I really badly want to go play my former C3 before it sells, but as I live in Philadelphia, that may well not happen.


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Originally Posted by Rickster
I always like to be the last one to play when taking turns.

Wow! I always want to go first! For one thing, I'm too nervous waiting and so I can't enjoy the other musicians as much. For another, the longer I wait, the more nervous I get! grin

Sorry to hijack this thread, maybe if you have a minute Rick, you might start a new thread and share some details about the event? (who played what, what was the piano?) smile


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Originally Posted by blueviewlaguna.
A new Pinblock was required on a Yamaha C3? - even assuming an early model this seems highly unusual. Was it to allow a like new fit for the new pins?
I agree those Japanese pianos are really tough.Perhaps there was always a flaw in the wood in that particular piano.Otherwise it was the humidity problem the OP mentioned.A piano can be fragile even if it is a good model from an excellent brand.I feel sure that the instrument will be sold quickly now that it has all this work done.It sounds good!


My piano's voice is my voice to God and the great unknown universe, and to those I love.In other words a hymn.That is all, but that is enough.Life goes on, despite pain and fear.Music is beautiful,life is beautiful.


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Originally Posted by ShiroKuro
Originally Posted by Rickster
I always like to be the last one to play when taking turns.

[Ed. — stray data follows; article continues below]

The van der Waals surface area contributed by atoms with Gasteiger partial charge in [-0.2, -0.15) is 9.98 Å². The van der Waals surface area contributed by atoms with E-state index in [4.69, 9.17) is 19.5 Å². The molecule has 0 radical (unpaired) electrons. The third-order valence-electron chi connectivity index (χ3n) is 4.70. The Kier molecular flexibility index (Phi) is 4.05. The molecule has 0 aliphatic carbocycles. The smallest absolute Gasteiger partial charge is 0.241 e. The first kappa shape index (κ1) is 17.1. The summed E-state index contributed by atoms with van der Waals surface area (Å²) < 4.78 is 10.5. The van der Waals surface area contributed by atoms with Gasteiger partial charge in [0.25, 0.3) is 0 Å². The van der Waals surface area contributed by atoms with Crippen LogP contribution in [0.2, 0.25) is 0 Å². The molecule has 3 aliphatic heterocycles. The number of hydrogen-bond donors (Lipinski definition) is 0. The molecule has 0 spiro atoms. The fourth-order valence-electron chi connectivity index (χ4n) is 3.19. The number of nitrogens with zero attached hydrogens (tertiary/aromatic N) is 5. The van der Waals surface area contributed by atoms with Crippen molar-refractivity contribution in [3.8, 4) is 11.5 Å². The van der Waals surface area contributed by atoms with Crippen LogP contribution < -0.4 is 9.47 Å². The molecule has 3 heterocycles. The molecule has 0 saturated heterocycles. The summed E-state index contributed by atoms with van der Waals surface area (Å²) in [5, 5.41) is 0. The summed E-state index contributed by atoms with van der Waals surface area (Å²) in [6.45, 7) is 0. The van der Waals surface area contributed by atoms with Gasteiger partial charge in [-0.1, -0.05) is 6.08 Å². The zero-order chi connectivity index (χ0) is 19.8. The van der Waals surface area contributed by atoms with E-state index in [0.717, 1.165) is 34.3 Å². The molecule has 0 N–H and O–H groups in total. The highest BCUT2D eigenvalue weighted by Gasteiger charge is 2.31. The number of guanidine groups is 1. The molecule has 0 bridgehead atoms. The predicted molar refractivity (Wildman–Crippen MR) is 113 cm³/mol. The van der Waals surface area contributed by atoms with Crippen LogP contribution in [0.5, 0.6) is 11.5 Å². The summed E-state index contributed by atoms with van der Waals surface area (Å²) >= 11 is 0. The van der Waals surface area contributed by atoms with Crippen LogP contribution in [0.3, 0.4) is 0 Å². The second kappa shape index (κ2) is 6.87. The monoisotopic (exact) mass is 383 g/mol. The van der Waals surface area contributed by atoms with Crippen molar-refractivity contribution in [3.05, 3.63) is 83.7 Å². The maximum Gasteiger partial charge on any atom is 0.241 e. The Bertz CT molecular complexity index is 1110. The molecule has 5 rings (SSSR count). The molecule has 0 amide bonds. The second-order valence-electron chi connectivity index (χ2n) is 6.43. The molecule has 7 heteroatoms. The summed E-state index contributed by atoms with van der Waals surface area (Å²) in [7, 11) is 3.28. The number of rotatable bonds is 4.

Wow! I always want to go first! For one thing, I'm too nervous waiting and so I can't enjoy the other musicians as much. For another, the longer I wait, the more nervous I get! grin

Sorry to hijack this thread, maybe if you have a minute Rick, you might start a new thread and share some details about the event? (who played what, what was the piano?) smile

Hi, Dr. ShiroKuro. Yes, I wouldn't won't to hijack Rob's thread any more than I already have; but sometimes it just works that way. And, I suppose it is not all bad, and helps keep the thread bumped to the top of the forum, and helps keep the interest peaked? Maybe? smile

As for the piano we played, I believe it was a Kawai GL-10 (5') or GL-20 (5'2") baby grand. I do remember sitting close enough to the piano to see a tag on the right front leg that said "Made in Indonesia". The piano was well tuned and sounded good. Since the issue of heavy actions has been discussed lately (in other threads) the action did feel a bit heavier than what I'm used to. But it did have a nice tone.

I'll post a new thread about the Piano Buddies group event, with pics, later, when I get them in a few days, for those who are interested. I did have a great time, heard some great piano music, and had some good fellowship with some good piano friends!

Now back to our regularly scheduled program... smile

Rick


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Actually it's not all that unusual for a relatively young piano to get a new pin block in the re-string process, especially if the piano is to be sold on a shop floor after. If you want to put new tuning pins in the piano, it's better to put a new pin block in than to use a larger pin size, and since Sam already has the facilities to replace the pin block and the piano needed to be re-strung, it makes sense just to fit a new block. True, this is usually a repair reserved for much older pianos, or for institutional pianos but replacing the pin block on a C3 doesn't raise any alarm bells to me about the quality of the piano's construction. It just tells me it has been played a lot!